Would-be voters support Irish veto of EU treaty
By SHAWN POGATCHNIK, Associated Press Writer Sat Jun 14, 1:24 PM ET
DUBLIN, Ireland - Political leaders across Europe were shaking their heads in frustration this weekend at the Irish voters' veto of the latest European Union treaty. But many of their citizens weren't.
Ordinary Spaniards, Dutch, French and Britons, who wish they could get the same chance, might also say "no" to the cold, distant heart of Europe.
"Spaniards feel Spanish, the French feel French, and the Dutch feel Dutch. We will never all be in the same boat," said Eduardo Herranz, a 41-year-old salesman in Madrid, Spain.
Herranz said Europeans were right to feel alienated from bureaucrats in the EU base of Brussels, Belgium.
"You don't decide on anything, and you don't get to vote on anything they are talking about," he said of the average voter. "In day-to-day life, out on the street, the European Union is something very distant."
The emotional disconnect between EU commissioners and their 495 million citizens has never been more evident than in the rejection of the Treaty of Lisbon Thursday by voters in Ireland, long considered one of the most pro-European voices in the 27-nation bloc.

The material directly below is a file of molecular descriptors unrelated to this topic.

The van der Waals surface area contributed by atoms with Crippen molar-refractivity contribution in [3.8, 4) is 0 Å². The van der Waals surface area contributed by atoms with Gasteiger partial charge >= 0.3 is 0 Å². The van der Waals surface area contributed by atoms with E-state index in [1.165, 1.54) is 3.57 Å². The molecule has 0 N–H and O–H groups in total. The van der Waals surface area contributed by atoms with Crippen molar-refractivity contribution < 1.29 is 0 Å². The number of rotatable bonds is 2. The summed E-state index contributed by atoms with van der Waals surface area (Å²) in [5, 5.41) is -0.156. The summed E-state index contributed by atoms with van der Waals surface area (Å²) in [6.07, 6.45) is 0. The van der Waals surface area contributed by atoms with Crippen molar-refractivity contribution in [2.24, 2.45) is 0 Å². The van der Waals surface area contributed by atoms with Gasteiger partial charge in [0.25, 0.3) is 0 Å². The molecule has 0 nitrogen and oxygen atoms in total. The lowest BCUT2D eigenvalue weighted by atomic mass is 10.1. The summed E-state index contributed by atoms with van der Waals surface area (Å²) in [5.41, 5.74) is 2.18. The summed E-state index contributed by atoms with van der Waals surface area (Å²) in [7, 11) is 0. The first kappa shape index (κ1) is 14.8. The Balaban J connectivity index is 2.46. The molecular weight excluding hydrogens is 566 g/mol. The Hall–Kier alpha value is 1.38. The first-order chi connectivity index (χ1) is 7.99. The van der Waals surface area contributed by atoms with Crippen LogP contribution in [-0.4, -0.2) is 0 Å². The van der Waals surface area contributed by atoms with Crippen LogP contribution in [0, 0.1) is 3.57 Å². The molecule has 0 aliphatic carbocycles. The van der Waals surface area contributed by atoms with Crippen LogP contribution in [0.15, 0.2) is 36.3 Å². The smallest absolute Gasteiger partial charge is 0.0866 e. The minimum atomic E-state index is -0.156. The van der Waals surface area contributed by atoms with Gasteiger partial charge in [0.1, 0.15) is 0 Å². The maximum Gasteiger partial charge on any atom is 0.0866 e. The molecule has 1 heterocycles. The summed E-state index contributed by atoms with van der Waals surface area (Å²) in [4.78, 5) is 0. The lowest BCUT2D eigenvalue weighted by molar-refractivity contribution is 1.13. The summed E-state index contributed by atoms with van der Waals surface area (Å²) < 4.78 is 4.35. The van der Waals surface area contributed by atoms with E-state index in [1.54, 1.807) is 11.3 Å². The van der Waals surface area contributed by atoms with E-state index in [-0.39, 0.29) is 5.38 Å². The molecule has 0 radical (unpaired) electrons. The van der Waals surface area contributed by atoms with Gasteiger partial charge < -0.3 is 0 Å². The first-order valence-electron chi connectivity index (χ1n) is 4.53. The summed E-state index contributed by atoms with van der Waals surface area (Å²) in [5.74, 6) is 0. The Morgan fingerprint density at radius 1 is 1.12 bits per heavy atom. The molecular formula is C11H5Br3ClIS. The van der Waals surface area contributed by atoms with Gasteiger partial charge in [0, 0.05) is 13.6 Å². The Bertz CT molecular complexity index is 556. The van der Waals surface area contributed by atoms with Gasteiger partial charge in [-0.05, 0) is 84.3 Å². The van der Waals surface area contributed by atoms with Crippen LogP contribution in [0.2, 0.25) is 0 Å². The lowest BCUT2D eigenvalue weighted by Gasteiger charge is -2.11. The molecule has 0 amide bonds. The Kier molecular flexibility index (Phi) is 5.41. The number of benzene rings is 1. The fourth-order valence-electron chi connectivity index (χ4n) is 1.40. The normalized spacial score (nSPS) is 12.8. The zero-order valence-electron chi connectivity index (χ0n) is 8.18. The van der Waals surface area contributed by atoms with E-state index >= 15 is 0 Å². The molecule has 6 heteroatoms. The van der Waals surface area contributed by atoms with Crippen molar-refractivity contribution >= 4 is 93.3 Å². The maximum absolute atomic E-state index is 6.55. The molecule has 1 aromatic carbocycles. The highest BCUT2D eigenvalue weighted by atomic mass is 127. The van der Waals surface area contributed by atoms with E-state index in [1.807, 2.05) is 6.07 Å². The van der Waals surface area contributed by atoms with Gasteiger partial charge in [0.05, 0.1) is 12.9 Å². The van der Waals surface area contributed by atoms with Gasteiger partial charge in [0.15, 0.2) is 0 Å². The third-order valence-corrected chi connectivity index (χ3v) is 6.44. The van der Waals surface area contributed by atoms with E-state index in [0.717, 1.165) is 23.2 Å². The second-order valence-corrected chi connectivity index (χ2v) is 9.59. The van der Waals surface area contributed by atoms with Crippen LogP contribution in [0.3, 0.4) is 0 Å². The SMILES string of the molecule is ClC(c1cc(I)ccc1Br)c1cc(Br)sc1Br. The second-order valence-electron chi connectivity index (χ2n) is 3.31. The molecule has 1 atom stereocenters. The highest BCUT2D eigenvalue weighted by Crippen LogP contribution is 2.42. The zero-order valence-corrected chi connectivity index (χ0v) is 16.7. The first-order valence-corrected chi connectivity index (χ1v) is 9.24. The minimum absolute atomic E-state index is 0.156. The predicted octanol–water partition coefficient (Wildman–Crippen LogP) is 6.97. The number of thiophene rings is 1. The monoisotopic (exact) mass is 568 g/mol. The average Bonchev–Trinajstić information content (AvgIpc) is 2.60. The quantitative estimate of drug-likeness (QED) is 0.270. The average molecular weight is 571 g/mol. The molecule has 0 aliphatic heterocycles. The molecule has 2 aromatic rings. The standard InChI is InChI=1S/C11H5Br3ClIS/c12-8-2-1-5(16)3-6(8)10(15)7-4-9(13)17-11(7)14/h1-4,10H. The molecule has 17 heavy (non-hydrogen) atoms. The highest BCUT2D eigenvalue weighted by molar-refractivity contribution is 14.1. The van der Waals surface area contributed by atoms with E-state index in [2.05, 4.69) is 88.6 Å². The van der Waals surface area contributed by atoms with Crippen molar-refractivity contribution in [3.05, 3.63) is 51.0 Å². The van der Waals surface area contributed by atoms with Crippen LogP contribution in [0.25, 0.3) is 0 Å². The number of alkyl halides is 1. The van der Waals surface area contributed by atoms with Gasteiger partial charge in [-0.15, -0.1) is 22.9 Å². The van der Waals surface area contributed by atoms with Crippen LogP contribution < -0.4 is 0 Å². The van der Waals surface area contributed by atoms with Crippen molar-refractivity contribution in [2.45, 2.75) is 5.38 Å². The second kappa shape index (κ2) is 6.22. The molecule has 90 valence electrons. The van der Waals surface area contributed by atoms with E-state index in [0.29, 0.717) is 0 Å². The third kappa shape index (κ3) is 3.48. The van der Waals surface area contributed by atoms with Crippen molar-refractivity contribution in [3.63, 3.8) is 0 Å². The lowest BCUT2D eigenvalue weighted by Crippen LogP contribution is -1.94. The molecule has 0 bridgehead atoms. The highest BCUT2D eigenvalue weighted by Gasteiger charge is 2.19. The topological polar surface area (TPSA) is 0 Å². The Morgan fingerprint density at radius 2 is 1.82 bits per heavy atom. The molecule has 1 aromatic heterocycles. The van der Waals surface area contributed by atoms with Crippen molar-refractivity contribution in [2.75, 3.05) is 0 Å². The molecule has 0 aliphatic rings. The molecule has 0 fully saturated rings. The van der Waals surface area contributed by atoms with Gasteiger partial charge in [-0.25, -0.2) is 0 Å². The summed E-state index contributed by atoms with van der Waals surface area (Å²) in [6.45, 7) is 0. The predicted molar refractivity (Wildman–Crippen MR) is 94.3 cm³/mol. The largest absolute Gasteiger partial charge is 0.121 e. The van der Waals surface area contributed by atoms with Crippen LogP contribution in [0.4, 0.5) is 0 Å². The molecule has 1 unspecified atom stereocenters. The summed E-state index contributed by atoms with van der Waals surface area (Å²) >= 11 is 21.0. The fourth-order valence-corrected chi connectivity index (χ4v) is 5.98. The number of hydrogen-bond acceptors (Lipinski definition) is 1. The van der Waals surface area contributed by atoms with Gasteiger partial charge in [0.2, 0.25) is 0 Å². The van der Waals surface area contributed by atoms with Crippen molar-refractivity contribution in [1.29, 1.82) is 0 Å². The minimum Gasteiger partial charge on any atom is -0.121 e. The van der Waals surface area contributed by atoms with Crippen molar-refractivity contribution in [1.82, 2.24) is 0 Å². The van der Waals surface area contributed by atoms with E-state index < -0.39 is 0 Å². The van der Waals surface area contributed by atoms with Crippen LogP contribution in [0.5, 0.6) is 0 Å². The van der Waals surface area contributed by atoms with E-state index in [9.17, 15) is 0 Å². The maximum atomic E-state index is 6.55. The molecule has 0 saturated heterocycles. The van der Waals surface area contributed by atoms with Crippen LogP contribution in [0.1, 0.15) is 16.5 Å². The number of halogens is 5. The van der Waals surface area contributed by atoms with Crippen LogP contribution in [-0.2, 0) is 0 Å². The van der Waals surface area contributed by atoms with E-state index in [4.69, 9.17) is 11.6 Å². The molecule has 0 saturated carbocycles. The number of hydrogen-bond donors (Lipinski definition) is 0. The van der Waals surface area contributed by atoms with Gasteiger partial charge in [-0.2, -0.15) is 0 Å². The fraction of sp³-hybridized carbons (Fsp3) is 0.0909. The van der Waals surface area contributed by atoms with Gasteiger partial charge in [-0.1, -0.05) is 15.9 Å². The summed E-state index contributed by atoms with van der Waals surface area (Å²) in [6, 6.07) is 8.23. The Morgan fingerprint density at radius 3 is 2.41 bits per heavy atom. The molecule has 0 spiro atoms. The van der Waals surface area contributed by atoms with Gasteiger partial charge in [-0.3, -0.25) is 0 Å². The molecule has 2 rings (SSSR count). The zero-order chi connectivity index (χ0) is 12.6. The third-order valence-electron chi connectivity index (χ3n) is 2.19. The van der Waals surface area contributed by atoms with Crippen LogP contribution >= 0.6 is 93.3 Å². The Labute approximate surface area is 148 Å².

The complex, 260-page document sought to change EU powers and institutions to keep them in line with its rapid growth into Eastern Europe, but like all EU documents requires unanimity to be ratified.
While all other EU members are ratifying it only through their national governments, Ireland is constitutionally obliged to subject all EU treaties to a popular vote. The unexpectedly strong "no" result announced Friday effectively acts as a veto.
The EU's political establishment is already calling on all other members to keep ratifying the treaty through their governments alone while calculating what it will take to make Ireland vote again, only this time "yes."
Ireland's government played along with such a maneuver in 2002, when it staged a second referendum after narrowly rejecting a previous EU treaty, then haggling for an appendix that emphasized Ireland's military neutrality.
Many Europeans say this is exactly the problem with democracy Brussels-style, where European Commission members are not directly elected but wield continental powers.
"We're told we can vote no, that the system requires unanimity. But when (a `no' vote) actually happens, every time, the EU tells us: You really only have a right to vote yes," said Dublin travel agent Paul Brady, who voted against the treaty. "You know, I love traveling through Europe, but I don't really want to live there all the time. I'd like to stay as close to America as Europe."
The new treaty would increase powers for the president and foreign policy chief, prune the commission from 27 to 18 members — resulting in only two-thirds of the countries being able to nominate one of their own members in any given term — and trim the policy areas where a holdout nation can block a decision.
"It's OK to belong to Europe, but I do not want to be governed by them," said David Richards, 56, a tourist from Lincoln, England, on vacation in Dublin.